make a terrible mistake, she had
made a worse one.
And then she told him all--told him the truth word by word, without
attempting to shield herself or condone her error.
"What can we do?" he asked. "You have admitted that you love me. You
know that I love you; but I do not know the ethics of society by which
you are governed. I shall leave the decision to you, for you know best
what will be for your eventual welfare."
"I cannot tell him, Tarzan," she said. "He too, loves me, and he is a
good man. I could never face you nor any other honest person if I
repudiated my promise to Mr. Clayton. I shall have to keep it--and you
must help me bear the burden, though we may not see each other again
The others were entering the room now and Tarzan turned toward the
But he saw nothing outside--within he saw a patch of greensward
surrounded by a matted mass of gorgeous tropical plants and flowers,
and, above, the waving foliage of mighty trees, and, over all, the blue
of an equatorial sky.
In the center of the greensward a young woman sat upon a little mound
of earth, and beside her sat a young giant. They ate pleasant fruit
and looked into each other's eyes and smiled. They were very happy,
and they were all alone.
His thoughts were broken in upon by the station agent who entered
asking if there was a gentleman by the name of Tarzan in the party.
"I am Monsieur Tarzan," said the ape-man.
"Here is a message for you, forwarded from Baltimore; it is a cablegram
Tarzan took the envelope and tore it open. The message was from
Fingerprints prove you Greystoke. Congratulations.
As Tarzan finished reading, Clayton entered and came toward him with
Here was the man who had Tarzan's title, and Tarzan's estates, and was
going to marry the woman whom Tarzan loved--the woman who loved Tarzan.
A single word from Tarzan would make a great difference in this man's
It would take away his title and his lands and his castles, and--it
would take them away from Jane Porter also. "I say, old man," cried
Clayton, "I haven't had a chance to thank
The armory was a great room on the main floor of the palace, off the guard room.Page 10
But, handicapped by the struggling boy, he had not time to turn the key before the officer threw himself against the panels and burst out before the master of fence, closely followed by the Lady Maud.Page 12
not end for over twenty years; but the first fruits of it turned the hearts of the court to stone, for there beside the open postern gate lay the dead bodies of Lady Maud and a certain officer of the Guards, but nowhere was there a sign or trace of Prince Richard, second son of Henry III of England, and at that time the youngest prince of the realm.Page 22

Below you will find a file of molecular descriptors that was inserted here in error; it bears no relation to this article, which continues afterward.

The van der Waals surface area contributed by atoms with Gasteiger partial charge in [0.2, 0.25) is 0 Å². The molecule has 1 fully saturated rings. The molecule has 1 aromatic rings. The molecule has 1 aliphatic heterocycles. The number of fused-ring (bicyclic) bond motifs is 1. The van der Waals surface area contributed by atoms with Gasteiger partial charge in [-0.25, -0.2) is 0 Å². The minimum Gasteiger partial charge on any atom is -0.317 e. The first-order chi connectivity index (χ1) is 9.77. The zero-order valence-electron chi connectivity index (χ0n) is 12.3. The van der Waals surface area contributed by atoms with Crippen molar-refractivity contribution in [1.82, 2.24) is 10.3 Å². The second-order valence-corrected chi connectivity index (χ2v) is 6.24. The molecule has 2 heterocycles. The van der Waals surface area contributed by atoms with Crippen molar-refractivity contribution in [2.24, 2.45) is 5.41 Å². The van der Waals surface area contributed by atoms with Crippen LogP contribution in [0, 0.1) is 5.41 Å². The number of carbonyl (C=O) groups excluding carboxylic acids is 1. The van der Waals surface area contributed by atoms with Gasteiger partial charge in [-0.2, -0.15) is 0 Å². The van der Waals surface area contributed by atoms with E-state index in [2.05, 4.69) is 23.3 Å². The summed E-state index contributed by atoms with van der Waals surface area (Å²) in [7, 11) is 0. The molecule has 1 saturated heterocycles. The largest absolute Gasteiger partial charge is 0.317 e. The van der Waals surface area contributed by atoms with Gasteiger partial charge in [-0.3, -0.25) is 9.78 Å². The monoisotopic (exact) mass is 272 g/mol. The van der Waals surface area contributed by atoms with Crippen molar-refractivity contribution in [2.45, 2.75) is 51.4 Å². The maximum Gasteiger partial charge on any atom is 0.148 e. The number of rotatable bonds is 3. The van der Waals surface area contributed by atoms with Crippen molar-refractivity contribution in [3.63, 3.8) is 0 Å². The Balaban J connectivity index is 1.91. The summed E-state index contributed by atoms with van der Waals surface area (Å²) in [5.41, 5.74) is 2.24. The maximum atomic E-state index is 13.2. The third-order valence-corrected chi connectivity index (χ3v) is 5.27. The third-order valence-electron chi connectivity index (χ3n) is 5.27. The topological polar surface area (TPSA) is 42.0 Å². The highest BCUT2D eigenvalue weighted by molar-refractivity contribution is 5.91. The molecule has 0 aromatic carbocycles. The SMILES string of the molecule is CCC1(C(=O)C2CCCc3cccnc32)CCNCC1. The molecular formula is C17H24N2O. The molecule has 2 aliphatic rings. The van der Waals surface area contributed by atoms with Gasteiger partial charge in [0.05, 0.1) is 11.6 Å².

The little boy's education went on--French, swordsmanship and hatred of the English--the same thing year after year with the addition of horsemanship after he was ten years old.Page 28
The loud laughter of Beauchamp and Greystoke soon subsided to grim smiles, and presently they looked on with startled faces in which fear and apprehension were dominant.Page 31
" "Then we shall be friends, Norman of Torn, for albeit I have few enemies, no man has too many friends, and I like your face and your manner, though there be much to wish for in your manners.Page 33
The four remaining ruffians backed quickly from the hut, and a more cautious fighter would have let them go their way in peace, for in the open, four against one are odds no man may pit himself against with impunity.Page 55
By evening it will have been accomplished; and, as the only one I fear in these parts received such a sound set back from Roger de Conde recently, I do not think he will venture again to molest me.Page 59
The little, grim, gray man did not even dismount, so indifferent was he to her fate; dead or in the hands of Peter of Colfax, it was all the same to him.Page 61
As the girl's glance ranged the hall in search of her jailer it rested upon the narrow, unglazed windows beyond which lay freedom.Page 66
Enough of this; and you love me not now, I shall learn you to love ere the sun rises.Page 70
For an instant, the girl stood frozen with horror, unable to move a finger or to cry out; but only for an instant, and then, regaining control of her muscles, she stooped quickly and, grasping a heavy foot-stool, hurled it full at Peter of Colfax.Page 71
In an instant, all was darkness.Page 91
The newcomer was a man of about forty-five or fifty; tall, handsome, black-mustached and with the haughty arrogance of pride most often seen upon the faces of those who have been raised by unmerited favor to positions of power and affluence.Page 94
With a muttered oath, the imprisoned man turned to hurl himself against the bolted door, but ere he had taken a single step, the sound of heavy feet without brought him to a stop, and the jingle of keys as one was fitted to the lock of the door sent him gliding stealthily to the wall beside the doorway, where the inswinging door would conceal him.Page 96
"Where can they have gone? Surely we were right behind them.Page 118
It was a bitter thing to contemplate, for not alone would the mighty pride of the man be lacerated, but a great love.Page 122
By this time, the four divisions of De Montfort's army were in full view of the town.Page 144
Like lightning, his sword shot through the opening, and, for the first time in his life of continual combat and death, Norman of Torn felt cold steel tear his flesh.Page 145